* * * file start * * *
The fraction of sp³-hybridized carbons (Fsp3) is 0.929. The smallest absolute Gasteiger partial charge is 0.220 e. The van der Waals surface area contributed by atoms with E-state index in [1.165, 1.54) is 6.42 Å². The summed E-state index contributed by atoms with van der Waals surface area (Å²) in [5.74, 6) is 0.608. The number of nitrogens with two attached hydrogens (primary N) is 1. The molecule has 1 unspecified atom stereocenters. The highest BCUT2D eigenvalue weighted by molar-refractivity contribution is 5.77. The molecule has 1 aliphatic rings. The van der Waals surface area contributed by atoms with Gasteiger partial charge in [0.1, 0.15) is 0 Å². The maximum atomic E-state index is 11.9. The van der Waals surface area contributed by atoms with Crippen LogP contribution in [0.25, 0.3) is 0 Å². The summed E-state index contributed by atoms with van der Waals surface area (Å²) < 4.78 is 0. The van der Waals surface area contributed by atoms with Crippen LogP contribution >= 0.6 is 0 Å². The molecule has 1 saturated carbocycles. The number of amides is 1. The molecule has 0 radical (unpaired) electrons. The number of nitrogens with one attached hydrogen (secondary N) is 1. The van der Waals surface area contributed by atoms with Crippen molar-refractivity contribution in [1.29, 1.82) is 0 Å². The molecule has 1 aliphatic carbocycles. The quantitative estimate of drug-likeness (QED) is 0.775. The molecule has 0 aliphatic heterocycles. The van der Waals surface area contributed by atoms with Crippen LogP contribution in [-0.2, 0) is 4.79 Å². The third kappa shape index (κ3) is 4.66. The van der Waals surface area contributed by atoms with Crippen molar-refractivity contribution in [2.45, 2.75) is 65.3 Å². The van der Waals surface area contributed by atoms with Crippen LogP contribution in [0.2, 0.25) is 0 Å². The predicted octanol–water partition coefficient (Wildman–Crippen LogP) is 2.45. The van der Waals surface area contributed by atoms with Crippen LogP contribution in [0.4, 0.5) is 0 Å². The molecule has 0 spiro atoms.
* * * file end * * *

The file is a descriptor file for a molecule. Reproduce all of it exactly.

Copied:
The fraction of sp³-hybridized carbons (Fsp3) is 0.929. The smallest absolute Gasteiger partial charge is 0.220 e. The van der Waals surface area contributed by atoms with E-state index in [1.165, 1.54) is 6.42 Å². The summed E-state index contributed by atoms with van der Waals surface area (Å²) in [5.74, 6) is 0.608. The number of nitrogens with two attached hydrogens (primary N) is 1. The molecule has 1 unspecified atom stereocenters. The highest BCUT2D eigenvalue weighted by molar-refractivity contribution is 5.77. The molecule has 1 aliphatic rings. The van der Waals surface area contributed by atoms with Gasteiger partial charge in [0.1, 0.15) is 0 Å². The maximum atomic E-state index is 11.9. The van der Waals surface area contributed by atoms with Crippen LogP contribution in [0.25, 0.3) is 0 Å². The summed E-state index contributed by atoms with van der Waals surface area (Å²) < 4.78 is 0. The van der Waals surface area contributed by atoms with Crippen LogP contribution >= 0.6 is 0 Å². The molecule has 1 saturated carbocycles. The number of amides is 1. The molecule has 0 radical (unpaired) electrons. The number of nitrogens with one attached hydrogen (secondary N) is 1. The van der Waals surface area contributed by atoms with Crippen molar-refractivity contribution in [1.29, 1.82) is 0 Å². The molecule has 1 aliphatic carbocycles. The quantitative estimate of drug-likeness (QED) is 0.775. The molecule has 0 aliphatic heterocycles. The van der Waals surface area contributed by atoms with Crippen LogP contribution in [-0.2, 0) is 4.79 Å². The third kappa shape index (κ3) is 4.66. The van der Waals surface area contributed by atoms with Crippen molar-refractivity contribution in [2.45, 2.75) is 65.3 Å². The van der Waals surface area contributed by atoms with Crippen LogP contribution in [0.2, 0.25) is 0 Å². The predicted octanol–water partition coefficient (Wildman–Crippen LogP) is 2.45. The van der Waals surface area contributed by atoms with Crippen LogP contribution in [0.4, 0.5) is 0 Å². The molecule has 0 spiro atoms.